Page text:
The next encounter was equally worthy of eyeball-rolling. It was from a more elderly lady, and she spoke an animated language that was universally understood. This time, I had the palm pointing directly at my chest and then at hers, obviously comparing my less endowed bosoms to her sagging but once-upon-a-time mighty attributes. She held the weight of her bosoms in both her palms with pride, and teasingly expressed with a hint of sarcasm and humour through her toothless grin where mine had gone. I stared blankly for a while, a little taken aback by her directness. I thought about it and shared comically with arm gestures and all that my boys had suckled on them for seven years and this is what they had left me! Ahh the payback of motherhood. There is no doubt that the genetic code of women folk here tends to encompass a rather curvaceous and voluptuous bodily shape and my more slender physique deem unusual in comparison.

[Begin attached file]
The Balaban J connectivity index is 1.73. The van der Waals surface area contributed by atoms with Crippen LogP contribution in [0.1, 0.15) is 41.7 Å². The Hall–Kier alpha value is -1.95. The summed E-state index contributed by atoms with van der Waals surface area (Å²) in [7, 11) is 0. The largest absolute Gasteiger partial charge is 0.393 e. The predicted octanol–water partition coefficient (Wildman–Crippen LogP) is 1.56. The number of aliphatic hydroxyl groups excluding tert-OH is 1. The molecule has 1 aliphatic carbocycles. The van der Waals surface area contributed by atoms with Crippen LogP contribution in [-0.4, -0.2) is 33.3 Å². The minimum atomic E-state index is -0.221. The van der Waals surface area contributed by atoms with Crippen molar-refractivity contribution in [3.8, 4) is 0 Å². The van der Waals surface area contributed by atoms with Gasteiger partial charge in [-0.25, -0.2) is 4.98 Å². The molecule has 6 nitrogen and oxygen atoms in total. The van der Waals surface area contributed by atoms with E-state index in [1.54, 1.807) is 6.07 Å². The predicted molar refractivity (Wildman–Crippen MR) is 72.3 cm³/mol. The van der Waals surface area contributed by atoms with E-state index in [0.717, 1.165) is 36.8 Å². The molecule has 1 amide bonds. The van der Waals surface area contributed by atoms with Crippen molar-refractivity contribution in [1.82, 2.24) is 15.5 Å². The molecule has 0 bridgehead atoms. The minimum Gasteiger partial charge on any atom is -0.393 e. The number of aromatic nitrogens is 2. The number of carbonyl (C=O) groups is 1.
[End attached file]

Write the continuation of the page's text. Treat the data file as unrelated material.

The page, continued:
There is a place that I live in Kathmandu which has its quirkiness. Opening a door without a door handle that has fallen off a year ago takes on a novel approach to exiting one’s apartment. Making do with a piece of rag cloth or a used plastic bag tied from the spindle and around the latch seemed to work. Somehow, the prospect of replacing appears less enticing than a fix-it-yourself version. It’s a place where you have to think out of the box to get things done else much will be left undone. One afternoon, I walked out of the handle-less door in search of a treat. I came back with a box filled with lashings of cream and white chocolate shavings. It was a moment of ecstasy. Big A was to have cake in Kathmandu for his birthday for Astam saw none of it. There was more cake to eat than the boys would ever eat in all their previous birthdays put together. Big A usually bothers not with cake. But deprivation has its ways of redefining likes and dislikes.